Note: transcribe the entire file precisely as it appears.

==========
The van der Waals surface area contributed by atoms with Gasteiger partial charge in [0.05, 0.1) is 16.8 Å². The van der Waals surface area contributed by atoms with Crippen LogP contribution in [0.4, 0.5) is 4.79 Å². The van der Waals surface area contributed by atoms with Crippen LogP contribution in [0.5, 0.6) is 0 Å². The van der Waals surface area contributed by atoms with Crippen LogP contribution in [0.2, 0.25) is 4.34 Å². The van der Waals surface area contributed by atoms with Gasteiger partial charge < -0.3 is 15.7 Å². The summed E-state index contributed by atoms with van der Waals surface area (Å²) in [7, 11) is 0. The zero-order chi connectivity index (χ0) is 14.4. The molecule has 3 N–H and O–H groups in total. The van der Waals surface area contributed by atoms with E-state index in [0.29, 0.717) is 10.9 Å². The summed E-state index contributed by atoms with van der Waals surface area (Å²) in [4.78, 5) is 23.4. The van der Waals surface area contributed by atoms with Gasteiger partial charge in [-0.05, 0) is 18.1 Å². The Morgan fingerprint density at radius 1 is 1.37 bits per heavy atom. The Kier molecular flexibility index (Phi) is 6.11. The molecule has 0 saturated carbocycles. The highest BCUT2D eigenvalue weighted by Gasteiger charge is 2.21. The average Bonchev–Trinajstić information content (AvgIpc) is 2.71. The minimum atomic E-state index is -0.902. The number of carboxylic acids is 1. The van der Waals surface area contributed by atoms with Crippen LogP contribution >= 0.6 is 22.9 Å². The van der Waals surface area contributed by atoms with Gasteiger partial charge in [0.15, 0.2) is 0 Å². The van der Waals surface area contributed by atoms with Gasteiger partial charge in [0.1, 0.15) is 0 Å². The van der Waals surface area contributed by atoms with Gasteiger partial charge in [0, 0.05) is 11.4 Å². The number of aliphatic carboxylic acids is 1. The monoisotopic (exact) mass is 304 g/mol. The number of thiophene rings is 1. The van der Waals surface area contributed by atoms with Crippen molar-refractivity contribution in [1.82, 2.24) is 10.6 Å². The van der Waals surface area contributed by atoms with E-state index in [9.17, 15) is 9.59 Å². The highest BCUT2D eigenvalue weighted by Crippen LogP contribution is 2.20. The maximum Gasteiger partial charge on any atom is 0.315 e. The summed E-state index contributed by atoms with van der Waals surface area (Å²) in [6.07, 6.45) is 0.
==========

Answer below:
The van der Waals surface area contributed by atoms with Gasteiger partial charge in [0.05, 0.1) is 16.8 Å². The van der Waals surface area contributed by atoms with Crippen LogP contribution in [0.4, 0.5) is 4.79 Å². The van der Waals surface area contributed by atoms with Crippen LogP contribution in [0.5, 0.6) is 0 Å². The van der Waals surface area contributed by atoms with Crippen LogP contribution in [0.2, 0.25) is 4.34 Å². The van der Waals surface area contributed by atoms with Gasteiger partial charge < -0.3 is 15.7 Å². The summed E-state index contributed by atoms with van der Waals surface area (Å²) in [7, 11) is 0. The zero-order chi connectivity index (χ0) is 14.4. The molecule has 3 N–H and O–H groups in total. The van der Waals surface area contributed by atoms with E-state index in [0.29, 0.717) is 10.9 Å². The summed E-state index contributed by atoms with van der Waals surface area (Å²) in [4.78, 5) is 23.4. The van der Waals surface area contributed by atoms with Gasteiger partial charge in [-0.05, 0) is 18.1 Å². The Morgan fingerprint density at radius 1 is 1.37 bits per heavy atom. The Kier molecular flexibility index (Phi) is 6.11. The molecule has 0 saturated carbocycles. The highest BCUT2D eigenvalue weighted by Gasteiger charge is 2.21. The average Bonchev–Trinajstić information content (AvgIpc) is 2.71. The minimum atomic E-state index is -0.902. The number of carboxylic acids is 1. The van der Waals surface area contributed by atoms with Crippen LogP contribution >= 0.6 is 22.9 Å². The van der Waals surface area contributed by atoms with Gasteiger partial charge in [0.15, 0.2) is 0 Å². The van der Waals surface area contributed by atoms with Gasteiger partial charge in [0.1, 0.15) is 0 Å². The van der Waals surface area contributed by atoms with Gasteiger partial charge in [0, 0.05) is 11.4 Å². The number of aliphatic carboxylic acids is 1. The monoisotopic (exact) mass is 304 g/mol. The number of thiophene rings is 1. The van der Waals surface area contributed by atoms with Crippen molar-refractivity contribution in [1.82, 2.24) is 10.6 Å². The van der Waals surface area contributed by atoms with E-state index in [9.17, 15) is 9.59 Å². The highest BCUT2D eigenvalue weighted by Crippen LogP contribution is 2.20. The maximum Gasteiger partial charge on any atom is 0.315 e. The summed E-state index contributed by atoms with van der Waals surface area (Å²) in [6.07, 6.45) is 0.